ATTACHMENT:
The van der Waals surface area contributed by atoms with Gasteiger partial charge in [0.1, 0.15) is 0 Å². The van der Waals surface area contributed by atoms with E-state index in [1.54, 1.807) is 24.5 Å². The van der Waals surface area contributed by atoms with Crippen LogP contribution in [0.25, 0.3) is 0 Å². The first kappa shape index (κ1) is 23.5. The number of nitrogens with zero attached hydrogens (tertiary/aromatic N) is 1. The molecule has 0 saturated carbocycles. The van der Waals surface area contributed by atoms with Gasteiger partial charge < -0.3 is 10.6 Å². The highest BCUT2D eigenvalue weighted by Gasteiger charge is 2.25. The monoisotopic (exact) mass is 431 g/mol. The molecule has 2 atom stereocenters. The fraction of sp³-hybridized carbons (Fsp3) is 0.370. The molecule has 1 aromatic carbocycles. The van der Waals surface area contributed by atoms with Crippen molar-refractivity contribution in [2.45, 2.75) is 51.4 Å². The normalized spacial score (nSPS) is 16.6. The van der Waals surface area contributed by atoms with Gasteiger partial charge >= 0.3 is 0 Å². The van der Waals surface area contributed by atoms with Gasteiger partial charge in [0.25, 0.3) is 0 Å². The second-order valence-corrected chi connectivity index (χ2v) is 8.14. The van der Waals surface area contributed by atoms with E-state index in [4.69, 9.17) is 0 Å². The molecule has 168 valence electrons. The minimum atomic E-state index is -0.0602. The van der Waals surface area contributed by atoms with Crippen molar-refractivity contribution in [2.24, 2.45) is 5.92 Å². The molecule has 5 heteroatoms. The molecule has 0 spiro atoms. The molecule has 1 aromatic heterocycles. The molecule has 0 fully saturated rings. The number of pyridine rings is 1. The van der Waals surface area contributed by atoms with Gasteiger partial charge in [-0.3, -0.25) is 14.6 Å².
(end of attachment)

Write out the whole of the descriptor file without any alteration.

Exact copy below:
The van der Waals surface area contributed by atoms with Gasteiger partial charge in [0.1, 0.15) is 0 Å². The van der Waals surface area contributed by atoms with E-state index in [1.54, 1.807) is 24.5 Å². The van der Waals surface area contributed by atoms with Crippen LogP contribution in [0.25, 0.3) is 0 Å². The first kappa shape index (κ1) is 23.5. The number of nitrogens with zero attached hydrogens (tertiary/aromatic N) is 1. The molecule has 0 saturated carbocycles. The van der Waals surface area contributed by atoms with Gasteiger partial charge < -0.3 is 10.6 Å². The highest BCUT2D eigenvalue weighted by Gasteiger charge is 2.25. The monoisotopic (exact) mass is 431 g/mol. The molecule has 2 atom stereocenters. The fraction of sp³-hybridized carbons (Fsp3) is 0.370. The molecule has 1 aromatic carbocycles. The van der Waals surface area contributed by atoms with Crippen molar-refractivity contribution in [2.45, 2.75) is 51.4 Å². The normalized spacial score (nSPS) is 16.6. The van der Waals surface area contributed by atoms with Gasteiger partial charge >= 0.3 is 0 Å². The van der Waals surface area contributed by atoms with Gasteiger partial charge in [0.25, 0.3) is 0 Å². The second-order valence-corrected chi connectivity index (χ2v) is 8.14. The van der Waals surface area contributed by atoms with E-state index in [4.69, 9.17) is 0 Å². The molecule has 168 valence electrons. The minimum atomic E-state index is -0.0602. The van der Waals surface area contributed by atoms with Crippen molar-refractivity contribution in [2.24, 2.45) is 5.92 Å². The molecule has 5 heteroatoms. The molecule has 0 spiro atoms. The molecule has 1 aromatic heterocycles. The molecule has 0 fully saturated rings. The number of pyridine rings is 1. The van der Waals surface area contributed by atoms with Gasteiger partial charge in [-0.3, -0.25) is 14.6 Å².